From the moment I took on the project of directing Dolphin Tale, it was clear to me that the relationship between the boy, Sawyer, and Winter the dolphin was the movie’s emotional core. I wanted the audience to sympathize with and even envy Sawyer (What kid wouldn’t want to have a dolphin for a best friend?). But to have all these emotions ring true, Sawyer himself had to ring true. Too many films fall into the trap of having their child characters talk like adults or react to things the way an adult would. Because I introduced other elements of childhood wish fulfillment into the film—Sawyer’s friend Hazel lives on a fanciful houseboat with a crow’s nest/treehouse and a pet pelican who acts like a puppy, and she and Sawyer set up a crazily improbable carnival and fly a miniature helicopter—the film was in danger of feeling unreal and losing emotional resonance. Hazel and Sawyer had to be absolutely truthful characters, both in the writing and in the performing, to balance the film. Only by staying grounded in reality would the movie have the emotional impact I was looking for.
This meant casting was crucial. With the help of Kerry Barden and Paul Schnee, our casting directors, we auditioned hundreds of boys and girls.
One of the girls who auditioned, Cozi Zuehlsdorff, had never acted in a film or television show in her life. But I immediately recognized that she was bubbly, charming and talented, not to mention an extremely skilled actor for a girl who had only performed in local community theater. She was one in a million, and perfect for the role of Hazel. My producers at Alcon Entertainment, Andrew Kosove and Broderick Johnson, readily agreed.
But the role of Sawyer, our lead, was still cause for worry. We needed a young actor who was appealing, vulnerable (without being weak) and likable (even when silent and withdrawn), but without any of the falseness that you see in so many child actors.
I suspected I had found him when I met 12-year-old Nathan Gamble. A smart, skilled actor, Nathan is very grounded, experienced and talented. He has an actor’s relaxation, something that actors work all their lives to achieve. He is a great reactor who genuinely listens to other actors and can take direction beautifully. I only had three concerns. One: He wasn’t much of a swimmer! Two: He was very self-assured—could he really play the lonely, shy, insecure Sawyer? And three: Nathan had a big mop of blond hair that almost obscured his eyes. For the character of Sawyer, I knew his eyes would have to be the key to his performance, especially in the beginning of the film when Sawyer is so shy and silent.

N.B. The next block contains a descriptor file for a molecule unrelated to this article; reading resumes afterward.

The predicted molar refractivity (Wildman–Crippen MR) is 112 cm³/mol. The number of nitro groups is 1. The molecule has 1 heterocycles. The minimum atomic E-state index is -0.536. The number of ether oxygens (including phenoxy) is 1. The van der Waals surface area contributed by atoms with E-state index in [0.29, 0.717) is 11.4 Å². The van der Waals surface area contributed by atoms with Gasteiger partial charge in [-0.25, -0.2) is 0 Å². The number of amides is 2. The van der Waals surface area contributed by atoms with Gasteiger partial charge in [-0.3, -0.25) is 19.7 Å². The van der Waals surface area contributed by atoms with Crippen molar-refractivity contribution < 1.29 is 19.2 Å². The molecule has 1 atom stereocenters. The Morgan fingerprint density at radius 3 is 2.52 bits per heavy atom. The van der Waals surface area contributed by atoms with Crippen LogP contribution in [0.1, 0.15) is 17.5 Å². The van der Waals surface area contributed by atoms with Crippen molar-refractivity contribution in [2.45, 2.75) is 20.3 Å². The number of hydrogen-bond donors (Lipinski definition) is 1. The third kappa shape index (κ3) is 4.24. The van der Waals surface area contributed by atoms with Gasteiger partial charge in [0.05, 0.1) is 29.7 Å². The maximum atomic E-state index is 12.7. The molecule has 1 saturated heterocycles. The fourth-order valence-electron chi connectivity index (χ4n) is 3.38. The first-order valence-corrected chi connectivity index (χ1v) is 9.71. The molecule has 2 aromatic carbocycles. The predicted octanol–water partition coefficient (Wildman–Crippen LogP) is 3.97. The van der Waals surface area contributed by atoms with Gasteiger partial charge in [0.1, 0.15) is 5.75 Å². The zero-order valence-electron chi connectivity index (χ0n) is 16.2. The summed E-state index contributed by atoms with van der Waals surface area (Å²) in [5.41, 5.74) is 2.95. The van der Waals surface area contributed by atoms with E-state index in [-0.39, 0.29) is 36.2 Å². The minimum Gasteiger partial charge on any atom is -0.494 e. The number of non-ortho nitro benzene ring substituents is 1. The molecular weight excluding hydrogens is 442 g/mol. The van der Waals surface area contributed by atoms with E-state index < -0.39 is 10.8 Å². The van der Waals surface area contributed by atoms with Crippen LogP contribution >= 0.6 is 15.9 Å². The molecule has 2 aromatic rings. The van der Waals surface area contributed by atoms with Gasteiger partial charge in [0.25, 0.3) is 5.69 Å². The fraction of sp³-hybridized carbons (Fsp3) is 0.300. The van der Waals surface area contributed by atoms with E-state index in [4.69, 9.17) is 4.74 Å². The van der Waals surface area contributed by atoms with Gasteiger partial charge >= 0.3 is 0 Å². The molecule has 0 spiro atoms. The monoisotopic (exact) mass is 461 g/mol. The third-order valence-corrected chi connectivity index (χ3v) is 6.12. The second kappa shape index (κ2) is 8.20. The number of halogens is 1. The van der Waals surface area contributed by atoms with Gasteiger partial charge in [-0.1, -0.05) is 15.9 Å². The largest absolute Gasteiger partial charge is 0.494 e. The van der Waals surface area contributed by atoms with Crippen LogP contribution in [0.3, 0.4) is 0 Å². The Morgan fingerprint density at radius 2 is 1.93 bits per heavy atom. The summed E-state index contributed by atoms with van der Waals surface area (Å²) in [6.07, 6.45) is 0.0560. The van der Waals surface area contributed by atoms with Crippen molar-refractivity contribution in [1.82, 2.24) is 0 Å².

At the screen test, I asked Nathan to brush his hair back so that I could see his eyes better. I finally took off my baseball cap and plopped it on his head, tucking his hair up under it, and had him read the scene again. I watched him carefully, and there it was: Every thought, every one of Sawyer’s insecurities, in that young actor’s eyes. We all agreed that we had found our Sawyer.
The first thing I did before we started shooting was to get Nathan’s hair cut and colored dark brown. It was amazing how it transformed him. I had our makeup crew do a little darkening of his lashes and eyebrows, and his eyes “popped,” as they say. They were amazingly readable and expressive.
Next, we worked on changing Sawyer’s posture. I told Nathan about Michael Chekhov’s “Psychological Gesture,” and with his shoulders hunched forward, he seemed to be hiding from the world. He understood what I was getting at and was able to do it beautifully. His movements, gestures and physicality changed. More and more I realized what a remarkable actor Nathan is, not just for a young actor, but for an actor of any age.
With his dark hair, expressive (and visible) eyes and command of the character, I knew we would have an outstanding lead performance. The only worry now was that the kid couldn’t swim very well, so we had him train with a swimming coach for the two weeks before filming began. And once again, young Mr. Gamble came through. His swimming improved so much that we never once used a double for it. Add to that his professionalism, dedication and all-around niceness, and I couldn’t have asked for a better leading man.
Contrary to public perception, directing a movie encompasses so much more than just dealing with what happens on the set and deciding where to put the camera. It is the vast amount of preparation, the thought put into the film and the building blocks of storytelling that matter the most.
My next task was to give Winter, the dolphin, as much onscreen personality as Nathan and Cozi. But that’s another story.